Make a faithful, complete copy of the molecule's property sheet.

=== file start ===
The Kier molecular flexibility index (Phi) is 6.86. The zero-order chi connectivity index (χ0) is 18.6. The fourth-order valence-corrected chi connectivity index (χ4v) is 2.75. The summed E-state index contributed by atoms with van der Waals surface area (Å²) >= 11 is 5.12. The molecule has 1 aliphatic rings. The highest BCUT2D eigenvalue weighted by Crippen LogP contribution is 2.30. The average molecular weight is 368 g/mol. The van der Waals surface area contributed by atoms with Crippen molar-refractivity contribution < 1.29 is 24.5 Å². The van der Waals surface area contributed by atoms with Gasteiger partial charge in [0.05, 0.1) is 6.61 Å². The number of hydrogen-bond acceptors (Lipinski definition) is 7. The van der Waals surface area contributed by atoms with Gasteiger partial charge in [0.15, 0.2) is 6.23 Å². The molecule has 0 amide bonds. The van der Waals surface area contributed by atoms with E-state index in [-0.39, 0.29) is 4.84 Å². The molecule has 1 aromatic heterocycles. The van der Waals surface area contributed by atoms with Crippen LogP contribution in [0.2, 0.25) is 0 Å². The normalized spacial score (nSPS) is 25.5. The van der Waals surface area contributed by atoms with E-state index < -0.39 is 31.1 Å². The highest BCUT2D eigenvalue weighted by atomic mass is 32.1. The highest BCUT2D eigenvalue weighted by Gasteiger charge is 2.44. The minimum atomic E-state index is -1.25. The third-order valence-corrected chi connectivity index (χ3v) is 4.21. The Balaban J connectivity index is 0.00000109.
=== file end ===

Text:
The Kier molecular flexibility index (Phi) is 6.86. The zero-order chi connectivity index (χ0) is 18.6. The fourth-order valence-corrected chi connectivity index (χ4v) is 2.75. The summed E-state index contributed by atoms with van der Waals surface area (Å²) >= 11 is 5.12. The molecule has 1 aliphatic rings. The highest BCUT2D eigenvalue weighted by Crippen LogP contribution is 2.30. The average molecular weight is 368 g/mol. The van der Waals surface area contributed by atoms with Crippen molar-refractivity contribution < 1.29 is 24.5 Å². The van der Waals surface area contributed by atoms with Gasteiger partial charge in [0.05, 0.1) is 6.61 Å². The number of hydrogen-bond acceptors (Lipinski definition) is 7. The van der Waals surface area contributed by atoms with Gasteiger partial charge in [0.15, 0.2) is 6.23 Å². The molecule has 0 amide bonds. The van der Waals surface area contributed by atoms with E-state index in [-0.39, 0.29) is 4.84 Å². The molecule has 1 aromatic heterocycles. The van der Waals surface area contributed by atoms with Crippen LogP contribution in [0.2, 0.25) is 0 Å². The normalized spacial score (nSPS) is 25.5. The van der Waals surface area contributed by atoms with E-state index < -0.39 is 31.1 Å². The highest BCUT2D eigenvalue weighted by atomic mass is 32.1. The highest BCUT2D eigenvalue weighted by Gasteiger charge is 2.44. The minimum atomic E-state index is -1.25. The third-order valence-corrected chi connectivity index (χ3v) is 4.21. The Balaban J connectivity index is 0.00000109.